A largely unknown fact about NATO is that it is a subsidiary of the United Nations. The NATO Charter, signed by its 12 original member nations, notes that the pact derives its legitimacy from the UN. Article I of the NATO Charter states:

The Parties undertake, as set forth in the Charter of the United Nations, to settle any international dispute in which they may be involved by peaceful means in such a manner that international peace and security and justice are not endangered, and to refrain in their international relations from the threat or use of force in any manner inconsistent with the purposes of the United Nations.

This means that U.S. forces in Afghanistan are serving in a UN-authorized mission whose ultimate leader, Anders Fogh Rasmussen, is a Dane.  

Every war that has engaged U.S. troops since the end of World War II — the last war for which Congress issued a declaration of war, as the Constitution requires — has been fought under the auspices of the UN or one of its “regional arrangements,” as defined by Chapter VII, Article 52.1 of the UN Charter.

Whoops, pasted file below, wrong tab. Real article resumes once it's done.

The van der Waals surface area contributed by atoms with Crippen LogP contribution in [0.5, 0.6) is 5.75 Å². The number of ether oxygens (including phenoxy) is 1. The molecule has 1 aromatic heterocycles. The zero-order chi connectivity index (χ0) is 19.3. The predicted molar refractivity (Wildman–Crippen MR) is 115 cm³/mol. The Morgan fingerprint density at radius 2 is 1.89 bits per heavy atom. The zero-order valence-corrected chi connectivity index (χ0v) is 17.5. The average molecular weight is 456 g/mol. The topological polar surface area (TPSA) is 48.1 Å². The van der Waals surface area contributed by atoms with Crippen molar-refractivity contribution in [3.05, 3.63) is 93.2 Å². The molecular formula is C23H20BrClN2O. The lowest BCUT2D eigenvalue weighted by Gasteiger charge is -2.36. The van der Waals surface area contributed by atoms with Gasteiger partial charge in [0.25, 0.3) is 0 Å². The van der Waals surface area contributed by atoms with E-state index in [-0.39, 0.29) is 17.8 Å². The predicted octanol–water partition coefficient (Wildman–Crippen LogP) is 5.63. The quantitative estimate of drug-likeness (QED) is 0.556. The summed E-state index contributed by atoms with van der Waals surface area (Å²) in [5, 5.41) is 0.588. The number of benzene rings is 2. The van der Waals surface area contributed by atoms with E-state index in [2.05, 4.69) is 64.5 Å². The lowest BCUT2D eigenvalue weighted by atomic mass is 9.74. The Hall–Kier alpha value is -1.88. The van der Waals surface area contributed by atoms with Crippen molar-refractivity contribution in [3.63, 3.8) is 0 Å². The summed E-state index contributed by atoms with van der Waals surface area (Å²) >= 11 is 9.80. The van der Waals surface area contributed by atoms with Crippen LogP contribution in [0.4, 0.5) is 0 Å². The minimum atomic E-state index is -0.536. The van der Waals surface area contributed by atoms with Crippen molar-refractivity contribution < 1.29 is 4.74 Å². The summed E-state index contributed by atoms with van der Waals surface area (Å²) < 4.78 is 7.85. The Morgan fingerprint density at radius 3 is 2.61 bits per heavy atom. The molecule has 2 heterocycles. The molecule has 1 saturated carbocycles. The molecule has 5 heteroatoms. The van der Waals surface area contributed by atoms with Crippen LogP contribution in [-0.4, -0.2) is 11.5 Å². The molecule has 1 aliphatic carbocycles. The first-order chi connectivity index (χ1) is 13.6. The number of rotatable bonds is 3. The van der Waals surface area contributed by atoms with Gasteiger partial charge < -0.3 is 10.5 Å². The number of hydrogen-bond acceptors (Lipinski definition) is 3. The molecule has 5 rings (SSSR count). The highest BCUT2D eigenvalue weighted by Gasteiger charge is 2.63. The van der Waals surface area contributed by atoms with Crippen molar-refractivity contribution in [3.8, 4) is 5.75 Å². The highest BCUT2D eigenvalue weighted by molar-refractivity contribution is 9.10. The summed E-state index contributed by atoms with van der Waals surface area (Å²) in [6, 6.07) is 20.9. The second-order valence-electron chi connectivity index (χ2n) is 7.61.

The Korean War was overtly a UN-controlled military operation, the war in Vietnam was fought under the auspices of SEATO, the war in Bosnia was fought under NATO “authority,” the invasion of Iraq was justified because of Saddam Hussein’s violation of UN Security Council Resolution 1441 and President Bush sought and obtained additional “authorization” from the UN, and the ISAF operation in Afghanistan, as we have seen was established by the UN Security Council.

Contrary to its founders’ claims that the UN would be an institution to maintain world peace, it has constantly been the means by which the nations of the world willing to join its “regional arrangements” could wage war — mainly against those nations audacious enough to defy UN authority.

Photo: NATO Secretary General Anders Fogh Rasmussen, right, gestures while speaking with top U.S. NATO commander in Afghanistan General Stanley McChrystal during a meeting of NATO defense ministers and non-NATO ISAF contributors at NATO headquarters in Brussels on June 11, 2010: AP Images